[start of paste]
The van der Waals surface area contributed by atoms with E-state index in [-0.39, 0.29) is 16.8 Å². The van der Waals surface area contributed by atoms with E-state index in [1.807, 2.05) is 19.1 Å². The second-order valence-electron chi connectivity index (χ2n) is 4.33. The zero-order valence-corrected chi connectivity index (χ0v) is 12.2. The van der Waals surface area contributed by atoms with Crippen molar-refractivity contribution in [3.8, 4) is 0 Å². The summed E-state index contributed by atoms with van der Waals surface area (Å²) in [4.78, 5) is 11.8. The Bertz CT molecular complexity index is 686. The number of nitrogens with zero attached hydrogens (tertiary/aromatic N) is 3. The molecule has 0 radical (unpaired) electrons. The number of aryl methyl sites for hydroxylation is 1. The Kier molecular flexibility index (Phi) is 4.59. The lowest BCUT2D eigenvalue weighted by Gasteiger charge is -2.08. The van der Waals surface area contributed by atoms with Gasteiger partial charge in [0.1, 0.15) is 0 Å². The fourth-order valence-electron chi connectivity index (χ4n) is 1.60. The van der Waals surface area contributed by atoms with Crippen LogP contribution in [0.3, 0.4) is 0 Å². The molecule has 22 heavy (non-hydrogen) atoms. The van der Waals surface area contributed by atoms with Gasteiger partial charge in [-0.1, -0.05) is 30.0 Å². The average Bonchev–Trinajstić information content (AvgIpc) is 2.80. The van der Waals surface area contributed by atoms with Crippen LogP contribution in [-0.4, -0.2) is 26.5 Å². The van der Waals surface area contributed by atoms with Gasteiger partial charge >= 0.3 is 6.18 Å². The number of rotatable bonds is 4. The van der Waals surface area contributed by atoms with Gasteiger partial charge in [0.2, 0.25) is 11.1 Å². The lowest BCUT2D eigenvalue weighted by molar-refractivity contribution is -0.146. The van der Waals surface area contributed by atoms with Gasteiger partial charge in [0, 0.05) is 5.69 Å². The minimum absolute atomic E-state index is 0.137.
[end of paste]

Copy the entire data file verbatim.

The van der Waals surface area contributed by atoms with E-state index in [-0.39, 0.29) is 16.8 Å². The van der Waals surface area contributed by atoms with E-state index in [1.807, 2.05) is 19.1 Å². The second-order valence-electron chi connectivity index (χ2n) is 4.33. The zero-order valence-corrected chi connectivity index (χ0v) is 12.2. The van der Waals surface area contributed by atoms with Crippen molar-refractivity contribution in [3.8, 4) is 0 Å². The summed E-state index contributed by atoms with van der Waals surface area (Å²) in [4.78, 5) is 11.8. The Bertz CT molecular complexity index is 686. The number of nitrogens with zero attached hydrogens (tertiary/aromatic N) is 3. The molecule has 0 radical (unpaired) electrons. The number of aryl methyl sites for hydroxylation is 1. The Kier molecular flexibility index (Phi) is 4.59. The lowest BCUT2D eigenvalue weighted by Gasteiger charge is -2.08. The van der Waals surface area contributed by atoms with Gasteiger partial charge in [0.1, 0.15) is 0 Å². The fourth-order valence-electron chi connectivity index (χ4n) is 1.60. The van der Waals surface area contributed by atoms with Crippen LogP contribution in [0.3, 0.4) is 0 Å². The molecule has 22 heavy (non-hydrogen) atoms. The van der Waals surface area contributed by atoms with Gasteiger partial charge in [-0.1, -0.05) is 30.0 Å². The average Bonchev–Trinajstić information content (AvgIpc) is 2.80. The van der Waals surface area contributed by atoms with Crippen LogP contribution in [-0.4, -0.2) is 26.5 Å². The van der Waals surface area contributed by atoms with Gasteiger partial charge >= 0.3 is 6.18 Å². The number of rotatable bonds is 4. The van der Waals surface area contributed by atoms with Gasteiger partial charge in [0.2, 0.25) is 11.1 Å². The lowest BCUT2D eigenvalue weighted by molar-refractivity contribution is -0.146. The van der Waals surface area contributed by atoms with Gasteiger partial charge in [0, 0.05) is 5.69 Å². The minimum absolute atomic E-state index is 0.137.